Point is though, if you stock yourself up with acrylic paints, you’ll be able to detail that Worbla in whatever ways you want. Trust me here: There’s a lot of ways to decorate Worbla.


As a complete novice like me, considering even I was able to make something that somewhat resembled an arm, I am proud and I am sure there are those of you out there who have made something out of Worbla that just looked superb.

Have you ever used a thermoplastic yourself? What about Worbla? Does the pricing interest you or is it too expensive for a cosplayers material of choice? Let me know in the comments below.

Join us next Friday for another Cosplay Materials post, where I’ll be looking at another fun material.


Cosplaying woes

No, don’t worry, this isn’t bad news per se.

I went to go join Bristols Last Cosplay group today, the walk was supposed to have started at Forbidden Planet in Clifton.

Unfortunately, I got there and no one was around. It made me a bit sad, but I waited and still no one. Undeterred, I went for a wander in my outfit and even received praise. Horray!

Because of this, I didn’t actually take pictures of the costume. I went home and instead: I started working on some detail.

My gloves, now with buttons

My gloves, now with buttons

So, I taught myself how to sew a button onto something. I’d say the button itself came out quite well. I’ll quickly go over the button hole to make it more of a standard “Button hole” look with some sewing, but I am pretty happy by this. This, to me, was especially important. I bought the gloves at an extra large size, even though I only have relatively small hands for a bloke.

This wasn’t a blunder on my part, I ordered the extra large size to accommodate my “Metal arm”. However, it meant one glove was too big and the other would be “Just” right. So I figured I needed to put buttons on. This part will be hidden by the coat, anyway!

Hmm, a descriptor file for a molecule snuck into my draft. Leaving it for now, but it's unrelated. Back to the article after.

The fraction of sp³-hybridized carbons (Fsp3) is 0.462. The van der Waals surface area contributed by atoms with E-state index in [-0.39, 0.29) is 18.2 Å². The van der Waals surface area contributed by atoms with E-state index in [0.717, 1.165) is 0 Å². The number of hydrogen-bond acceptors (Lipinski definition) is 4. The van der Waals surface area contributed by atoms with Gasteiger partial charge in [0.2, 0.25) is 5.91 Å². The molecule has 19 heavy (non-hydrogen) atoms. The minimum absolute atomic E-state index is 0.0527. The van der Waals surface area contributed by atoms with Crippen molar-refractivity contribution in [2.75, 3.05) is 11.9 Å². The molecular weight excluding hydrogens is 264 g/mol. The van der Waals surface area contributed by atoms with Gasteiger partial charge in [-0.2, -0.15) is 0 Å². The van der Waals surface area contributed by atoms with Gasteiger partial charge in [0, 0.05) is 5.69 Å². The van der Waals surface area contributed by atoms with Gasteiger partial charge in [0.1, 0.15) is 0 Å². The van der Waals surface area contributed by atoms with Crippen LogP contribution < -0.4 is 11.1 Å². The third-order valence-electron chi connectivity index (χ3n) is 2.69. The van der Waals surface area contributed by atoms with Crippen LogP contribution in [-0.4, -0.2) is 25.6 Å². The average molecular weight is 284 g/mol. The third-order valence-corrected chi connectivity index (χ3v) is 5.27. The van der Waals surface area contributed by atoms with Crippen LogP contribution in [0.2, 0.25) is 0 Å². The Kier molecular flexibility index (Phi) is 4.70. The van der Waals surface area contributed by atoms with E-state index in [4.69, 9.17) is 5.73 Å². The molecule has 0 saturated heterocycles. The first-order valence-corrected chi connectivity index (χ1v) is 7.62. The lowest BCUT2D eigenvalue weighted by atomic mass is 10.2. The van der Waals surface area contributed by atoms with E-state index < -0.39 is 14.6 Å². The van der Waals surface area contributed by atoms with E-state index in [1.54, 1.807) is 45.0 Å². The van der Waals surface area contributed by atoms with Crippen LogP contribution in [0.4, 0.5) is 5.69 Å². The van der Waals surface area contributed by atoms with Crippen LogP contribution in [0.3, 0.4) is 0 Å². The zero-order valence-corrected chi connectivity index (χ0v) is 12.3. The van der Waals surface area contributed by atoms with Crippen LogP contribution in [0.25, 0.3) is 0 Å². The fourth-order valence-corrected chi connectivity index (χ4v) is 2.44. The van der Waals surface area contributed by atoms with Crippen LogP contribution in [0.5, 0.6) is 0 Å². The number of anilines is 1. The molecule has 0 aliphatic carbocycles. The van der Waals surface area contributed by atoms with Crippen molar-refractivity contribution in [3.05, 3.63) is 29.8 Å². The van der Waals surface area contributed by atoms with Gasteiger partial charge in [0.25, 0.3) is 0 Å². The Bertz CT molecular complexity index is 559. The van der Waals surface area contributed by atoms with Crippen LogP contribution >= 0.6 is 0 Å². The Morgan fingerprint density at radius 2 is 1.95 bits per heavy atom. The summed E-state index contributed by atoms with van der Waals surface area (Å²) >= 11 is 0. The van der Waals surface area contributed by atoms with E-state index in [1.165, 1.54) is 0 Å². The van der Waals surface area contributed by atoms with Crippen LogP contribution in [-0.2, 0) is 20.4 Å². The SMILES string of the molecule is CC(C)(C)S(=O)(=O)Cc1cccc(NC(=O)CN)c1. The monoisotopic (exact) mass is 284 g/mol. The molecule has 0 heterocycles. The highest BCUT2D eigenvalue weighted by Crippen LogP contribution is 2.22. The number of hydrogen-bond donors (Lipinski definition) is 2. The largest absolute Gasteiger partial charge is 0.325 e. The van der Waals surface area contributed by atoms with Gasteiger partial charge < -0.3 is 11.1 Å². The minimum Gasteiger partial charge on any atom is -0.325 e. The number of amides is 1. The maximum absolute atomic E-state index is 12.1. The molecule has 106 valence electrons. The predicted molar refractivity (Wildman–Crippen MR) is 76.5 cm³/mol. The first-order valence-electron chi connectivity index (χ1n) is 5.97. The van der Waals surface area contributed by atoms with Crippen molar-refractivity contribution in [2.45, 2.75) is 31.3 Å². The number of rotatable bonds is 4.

My cosplay boots

My cosplay boots

Worked on these a fair bit, finished off today by painting the bottom of the shoes and whallah! We now have Ed’s boots. The only problem with these, however note this is being as minor and as detailed/thorough as I can, is the red is a bit too bright.

In fact, it’s almost orange. Now, if you look at a design of Eds boots, you’ll see it’s a sort of dark red. I could go over these once again with a darker paint… Which I might do. But for now, this will do and hey, if anything, I feel that it stands out more and goes well with the overall costume!

You might just make out the soles of the shoes are dark red.

You might just make out the soles of the shoes are dark red.

I also completely shaved off my massive beard I was growing out. By massive, I mean it. It was pretty over sized! My face now feels colder… but I look a lot slimmer facially! More work to do on weight, but I’m constantly going in the right direction.

So, that’s it. As you can see, there wasn’t much in the way of woes today. Not really. It was just a bit upsetting to go out, make the effort to get dressed up and not find other cosplayers. However, a few people stopped to chat to me for a while, examining what I had done, asking me questions and generally being interested. It’s the exact reason why I started to cosplay in the first place – To meet people who are interested and who want to connect to anything that’s not “The norm”.

I might have looked like an oddball… But I’m proud to be an oddball. I hope, if you consider yourselves an oddball, that you are proud to be an oddball too. How many times can a person say oddball without it sounding absolutely ridiculous?

What else?

I also ordered some black vests from Amazon – Same as Edward wears.

Then I got me a long black glove. That’s strange, but there is a purpose for it and it’ll make itself known soon.

Also, preparation of the arm is on the way: Look!

Well, the hand has been started at least.

Well, the hand has been started at least.

I considered the hand to be the hardest bit to make. The rest are basically big, long, shaped slabs of thermoplastic. The problem with the hand is I need to still be able to flex my fingers and my hand. This is why I bought the long glove. I’m going to wear the long glove and bend the thermoplastics around the gloves. I’ll allow the “Sticky” properties of Worbla’s to stick to the glove and then I should be able to have a tighter fit with the hand, too.

The plus side with Worbla, you can make many mistakes with it. You can just cut it back up, re-heat it and back to work!

Right, that’s it for today! Over to you – What do you all think? Am I doing something REALLY backwards that you think you know of a better way of doing? Are you concerned for my sanity by doing all this!? (I’m certainly not. I’m very content with this little hobby of mine!) Come join in the discussion. I’d love to hear from you.